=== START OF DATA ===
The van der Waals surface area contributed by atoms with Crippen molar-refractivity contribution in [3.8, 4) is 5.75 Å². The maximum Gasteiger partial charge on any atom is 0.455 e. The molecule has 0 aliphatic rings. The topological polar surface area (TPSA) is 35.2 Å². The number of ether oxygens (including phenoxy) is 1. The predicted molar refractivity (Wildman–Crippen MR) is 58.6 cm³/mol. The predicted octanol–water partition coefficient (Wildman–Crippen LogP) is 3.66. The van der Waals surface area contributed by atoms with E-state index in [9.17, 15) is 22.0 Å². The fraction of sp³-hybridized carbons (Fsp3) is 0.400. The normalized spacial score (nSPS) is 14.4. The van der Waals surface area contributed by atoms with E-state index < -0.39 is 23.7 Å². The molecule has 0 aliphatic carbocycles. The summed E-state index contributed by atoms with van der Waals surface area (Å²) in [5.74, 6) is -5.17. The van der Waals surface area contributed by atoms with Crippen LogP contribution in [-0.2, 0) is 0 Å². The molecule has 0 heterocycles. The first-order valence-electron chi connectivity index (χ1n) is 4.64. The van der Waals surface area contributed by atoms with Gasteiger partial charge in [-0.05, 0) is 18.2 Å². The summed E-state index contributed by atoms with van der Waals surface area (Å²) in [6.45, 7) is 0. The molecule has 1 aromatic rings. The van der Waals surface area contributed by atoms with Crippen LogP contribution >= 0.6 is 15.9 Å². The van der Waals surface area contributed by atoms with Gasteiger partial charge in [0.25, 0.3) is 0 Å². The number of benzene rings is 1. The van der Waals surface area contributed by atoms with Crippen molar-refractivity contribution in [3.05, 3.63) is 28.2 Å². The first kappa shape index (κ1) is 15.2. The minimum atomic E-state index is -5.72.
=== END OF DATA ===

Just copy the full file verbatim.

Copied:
The van der Waals surface area contributed by atoms with Crippen molar-refractivity contribution in [3.8, 4) is 5.75 Å². The maximum Gasteiger partial charge on any atom is 0.455 e. The molecule has 0 aliphatic rings. The topological polar surface area (TPSA) is 35.2 Å². The number of ether oxygens (including phenoxy) is 1. The predicted molar refractivity (Wildman–Crippen MR) is 58.6 cm³/mol. The predicted octanol–water partition coefficient (Wildman–Crippen LogP) is 3.66. The van der Waals surface area contributed by atoms with E-state index in [9.17, 15) is 22.0 Å². The fraction of sp³-hybridized carbons (Fsp3) is 0.400. The normalized spacial score (nSPS) is 14.4. The van der Waals surface area contributed by atoms with E-state index < -0.39 is 23.7 Å². The molecule has 0 aliphatic carbocycles. The summed E-state index contributed by atoms with van der Waals surface area (Å²) in [5.74, 6) is -5.17. The van der Waals surface area contributed by atoms with Crippen LogP contribution in [-0.2, 0) is 0 Å². The molecule has 0 heterocycles. The first-order valence-electron chi connectivity index (χ1n) is 4.64. The van der Waals surface area contributed by atoms with Gasteiger partial charge in [-0.05, 0) is 18.2 Å². The summed E-state index contributed by atoms with van der Waals surface area (Å²) in [6.45, 7) is 0. The molecule has 1 aromatic rings. The van der Waals surface area contributed by atoms with Crippen LogP contribution >= 0.6 is 15.9 Å². The van der Waals surface area contributed by atoms with Gasteiger partial charge in [0.25, 0.3) is 0 Å². The number of benzene rings is 1. The van der Waals surface area contributed by atoms with Crippen molar-refractivity contribution in [3.05, 3.63) is 28.2 Å². The first kappa shape index (κ1) is 15.2. The minimum atomic E-state index is -5.72.